At this point, you’re ready to try in a more realistic environment. You should get the floorplans of a big building where you can do positioning tests: a hospital, a shopping mall, a big office… Ideally, the building should be as similar as the venue where you intend to deploy your application (e.g. if you’re building an application for hospitals, perform tests in hospitals). Deploy beacons, calibrate a sizable area (e.g. >3000m2) of at least 3 floors… and again perform positioning tests: start-stop positioning, walk around, take turns, change floors…
Now you may at this point play a bit with the Global Mode. Configure your building selector: you may try them all at this point to see their differences. In Situm Mapping Tool, make sure that you’re in the screen that shows all your buildings (as in Figure (1) here) and then start positioning. Does it detect the building where you are?
Now you’re ready to move on to the next step: wayfinding. First, create POIs & routes in your venue using Situm Dashboard. Then, in Situm Mapping Tool, try the POI search bar, click on a POI, retrieve a route and follow it. The route should be displayed on the screen and text turn-by-turn indications should be displayed. Moreover, as you move along the route both the route display & indications should update (or even re-compute if you go off-route!).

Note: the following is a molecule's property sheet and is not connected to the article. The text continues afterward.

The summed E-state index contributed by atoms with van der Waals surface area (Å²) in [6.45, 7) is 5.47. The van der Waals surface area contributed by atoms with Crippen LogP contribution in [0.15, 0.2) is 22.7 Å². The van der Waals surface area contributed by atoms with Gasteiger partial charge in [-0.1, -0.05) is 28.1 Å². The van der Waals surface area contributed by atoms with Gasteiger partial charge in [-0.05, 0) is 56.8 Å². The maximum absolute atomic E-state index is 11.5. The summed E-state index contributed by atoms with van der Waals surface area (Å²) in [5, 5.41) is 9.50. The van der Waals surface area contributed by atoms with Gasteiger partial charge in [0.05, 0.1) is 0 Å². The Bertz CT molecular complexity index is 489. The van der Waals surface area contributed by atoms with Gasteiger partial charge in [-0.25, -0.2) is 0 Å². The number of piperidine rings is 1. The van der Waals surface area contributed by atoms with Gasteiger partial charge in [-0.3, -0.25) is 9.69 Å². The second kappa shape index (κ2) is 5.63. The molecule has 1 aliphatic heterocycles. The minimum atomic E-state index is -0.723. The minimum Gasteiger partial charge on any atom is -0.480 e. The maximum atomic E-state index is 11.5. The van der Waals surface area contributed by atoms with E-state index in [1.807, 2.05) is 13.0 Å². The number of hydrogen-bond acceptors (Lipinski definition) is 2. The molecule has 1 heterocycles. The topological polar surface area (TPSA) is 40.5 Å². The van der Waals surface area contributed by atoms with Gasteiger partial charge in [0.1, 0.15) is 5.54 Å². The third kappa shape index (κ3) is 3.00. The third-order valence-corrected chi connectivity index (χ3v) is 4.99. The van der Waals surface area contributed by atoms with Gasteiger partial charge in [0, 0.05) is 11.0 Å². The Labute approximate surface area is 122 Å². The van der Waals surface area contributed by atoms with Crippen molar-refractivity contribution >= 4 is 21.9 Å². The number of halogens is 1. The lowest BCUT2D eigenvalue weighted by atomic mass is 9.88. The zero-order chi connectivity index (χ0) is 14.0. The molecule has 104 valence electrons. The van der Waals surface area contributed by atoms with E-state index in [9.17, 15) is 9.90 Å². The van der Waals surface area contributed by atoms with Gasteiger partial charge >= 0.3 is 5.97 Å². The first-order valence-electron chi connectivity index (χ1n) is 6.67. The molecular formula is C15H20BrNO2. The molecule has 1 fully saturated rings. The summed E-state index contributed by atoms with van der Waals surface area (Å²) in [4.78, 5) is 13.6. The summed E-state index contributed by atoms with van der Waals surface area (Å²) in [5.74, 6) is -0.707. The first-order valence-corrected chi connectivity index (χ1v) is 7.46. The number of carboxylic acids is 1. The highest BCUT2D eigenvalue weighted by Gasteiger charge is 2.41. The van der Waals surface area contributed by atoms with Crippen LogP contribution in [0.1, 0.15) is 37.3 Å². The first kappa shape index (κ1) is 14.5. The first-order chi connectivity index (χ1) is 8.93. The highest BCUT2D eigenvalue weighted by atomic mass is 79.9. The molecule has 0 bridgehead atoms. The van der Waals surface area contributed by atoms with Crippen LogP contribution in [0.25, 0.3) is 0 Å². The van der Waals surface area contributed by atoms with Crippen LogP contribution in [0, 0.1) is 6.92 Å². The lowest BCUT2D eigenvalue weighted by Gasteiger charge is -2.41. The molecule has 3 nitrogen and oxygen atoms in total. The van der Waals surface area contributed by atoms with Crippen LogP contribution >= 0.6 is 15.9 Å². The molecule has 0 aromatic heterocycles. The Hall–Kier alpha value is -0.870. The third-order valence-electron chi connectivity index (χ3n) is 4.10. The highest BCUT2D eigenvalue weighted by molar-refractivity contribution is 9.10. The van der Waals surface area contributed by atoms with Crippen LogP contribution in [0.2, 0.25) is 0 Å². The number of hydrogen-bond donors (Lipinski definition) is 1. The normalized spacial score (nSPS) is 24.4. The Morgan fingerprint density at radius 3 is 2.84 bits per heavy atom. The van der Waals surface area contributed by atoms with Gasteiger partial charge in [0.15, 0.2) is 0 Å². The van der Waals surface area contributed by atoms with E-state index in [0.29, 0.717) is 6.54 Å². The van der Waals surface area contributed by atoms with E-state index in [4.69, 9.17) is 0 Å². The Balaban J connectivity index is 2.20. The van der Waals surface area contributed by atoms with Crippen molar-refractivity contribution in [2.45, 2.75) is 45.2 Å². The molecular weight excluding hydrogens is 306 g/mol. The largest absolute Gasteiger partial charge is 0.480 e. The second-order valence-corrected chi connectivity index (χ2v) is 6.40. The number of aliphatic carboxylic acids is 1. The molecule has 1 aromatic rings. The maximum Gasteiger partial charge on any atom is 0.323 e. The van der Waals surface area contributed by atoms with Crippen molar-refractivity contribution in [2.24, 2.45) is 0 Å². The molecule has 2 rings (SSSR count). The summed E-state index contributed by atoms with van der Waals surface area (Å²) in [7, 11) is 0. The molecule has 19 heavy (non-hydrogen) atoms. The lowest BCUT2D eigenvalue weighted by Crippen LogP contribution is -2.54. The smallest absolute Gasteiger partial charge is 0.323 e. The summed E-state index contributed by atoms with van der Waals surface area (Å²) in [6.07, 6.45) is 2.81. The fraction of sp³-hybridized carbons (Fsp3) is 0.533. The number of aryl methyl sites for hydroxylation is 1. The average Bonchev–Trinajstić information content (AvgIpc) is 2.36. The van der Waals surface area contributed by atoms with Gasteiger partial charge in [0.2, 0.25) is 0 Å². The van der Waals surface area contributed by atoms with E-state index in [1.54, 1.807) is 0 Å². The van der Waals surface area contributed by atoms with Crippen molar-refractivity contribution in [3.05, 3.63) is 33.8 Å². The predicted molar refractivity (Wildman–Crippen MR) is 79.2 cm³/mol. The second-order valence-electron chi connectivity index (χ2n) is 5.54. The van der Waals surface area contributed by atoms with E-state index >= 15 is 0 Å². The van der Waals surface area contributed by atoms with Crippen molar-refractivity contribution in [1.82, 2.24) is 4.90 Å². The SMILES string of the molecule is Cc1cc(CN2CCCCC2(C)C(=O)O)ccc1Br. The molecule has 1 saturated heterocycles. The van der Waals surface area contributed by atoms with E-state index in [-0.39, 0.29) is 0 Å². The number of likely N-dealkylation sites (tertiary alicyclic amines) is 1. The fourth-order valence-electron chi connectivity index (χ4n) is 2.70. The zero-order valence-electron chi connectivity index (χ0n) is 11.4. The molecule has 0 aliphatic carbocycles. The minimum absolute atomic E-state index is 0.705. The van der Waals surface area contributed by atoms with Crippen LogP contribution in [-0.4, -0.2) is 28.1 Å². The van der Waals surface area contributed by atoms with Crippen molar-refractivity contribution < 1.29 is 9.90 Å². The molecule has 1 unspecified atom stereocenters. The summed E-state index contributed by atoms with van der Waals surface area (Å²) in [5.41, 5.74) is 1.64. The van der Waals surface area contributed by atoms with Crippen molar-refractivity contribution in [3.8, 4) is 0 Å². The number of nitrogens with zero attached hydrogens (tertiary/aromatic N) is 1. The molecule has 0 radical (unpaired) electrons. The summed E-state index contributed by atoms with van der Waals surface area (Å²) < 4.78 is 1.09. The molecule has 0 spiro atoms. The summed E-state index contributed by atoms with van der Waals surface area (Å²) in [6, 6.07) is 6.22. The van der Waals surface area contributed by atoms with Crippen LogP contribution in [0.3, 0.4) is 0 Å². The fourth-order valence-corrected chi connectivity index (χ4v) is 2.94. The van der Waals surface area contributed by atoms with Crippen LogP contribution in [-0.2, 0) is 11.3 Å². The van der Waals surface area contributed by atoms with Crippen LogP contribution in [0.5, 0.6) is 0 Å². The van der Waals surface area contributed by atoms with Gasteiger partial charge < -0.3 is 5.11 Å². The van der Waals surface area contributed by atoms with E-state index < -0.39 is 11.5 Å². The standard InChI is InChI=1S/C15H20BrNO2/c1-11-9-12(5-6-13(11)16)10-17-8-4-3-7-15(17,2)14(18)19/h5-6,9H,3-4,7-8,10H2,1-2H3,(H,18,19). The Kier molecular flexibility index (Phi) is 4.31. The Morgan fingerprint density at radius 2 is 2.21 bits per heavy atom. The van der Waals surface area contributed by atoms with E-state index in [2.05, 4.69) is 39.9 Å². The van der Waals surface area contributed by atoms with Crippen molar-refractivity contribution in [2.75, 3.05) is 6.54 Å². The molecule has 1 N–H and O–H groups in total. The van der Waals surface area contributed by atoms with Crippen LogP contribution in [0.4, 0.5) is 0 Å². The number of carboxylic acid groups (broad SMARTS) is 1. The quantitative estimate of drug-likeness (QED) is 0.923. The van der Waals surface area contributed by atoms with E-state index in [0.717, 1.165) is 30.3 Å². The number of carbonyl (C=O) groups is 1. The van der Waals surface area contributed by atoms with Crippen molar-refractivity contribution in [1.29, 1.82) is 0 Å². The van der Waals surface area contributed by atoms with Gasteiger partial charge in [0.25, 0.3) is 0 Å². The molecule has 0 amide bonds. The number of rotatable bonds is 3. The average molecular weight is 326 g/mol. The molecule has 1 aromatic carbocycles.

Follow the tutorials and get comfortable with the code examples #
Start by trying to follow the Quickstart guides. You should achieve a working example app that at least performs positioning and outputs the computed geolocations in a log.
Then, Make sure you follow and understand the Situm SDK tutorials (at least the Basic topics) and that you’re able to compile, execute and understand the code examples available in our Github (“All the code examples” section in the Figure above).
Know which LocationRequest you should apply #
The LocationRequest allows you to configure positioning and routing parameters respectively. Configuring them correctly is paramount to achieving a good navigation experience.
You may change the configuration of all these parameters within Situm Mapping Tool and perform tests in your venues. Some common recommendations are:
- Figure out which basic and advanced sensors you should use: WiFi, BLE, barometer…
- If your venue has outdoor areas, try all indoor geolocation modes and decide which one is best for you. Enable “Use Indoor GPS” as well.
- Enable Dead Reckoning to provide a smooth experience when the user turns.
- Enable the Locations Cache if your app will start & stop positioning frequently.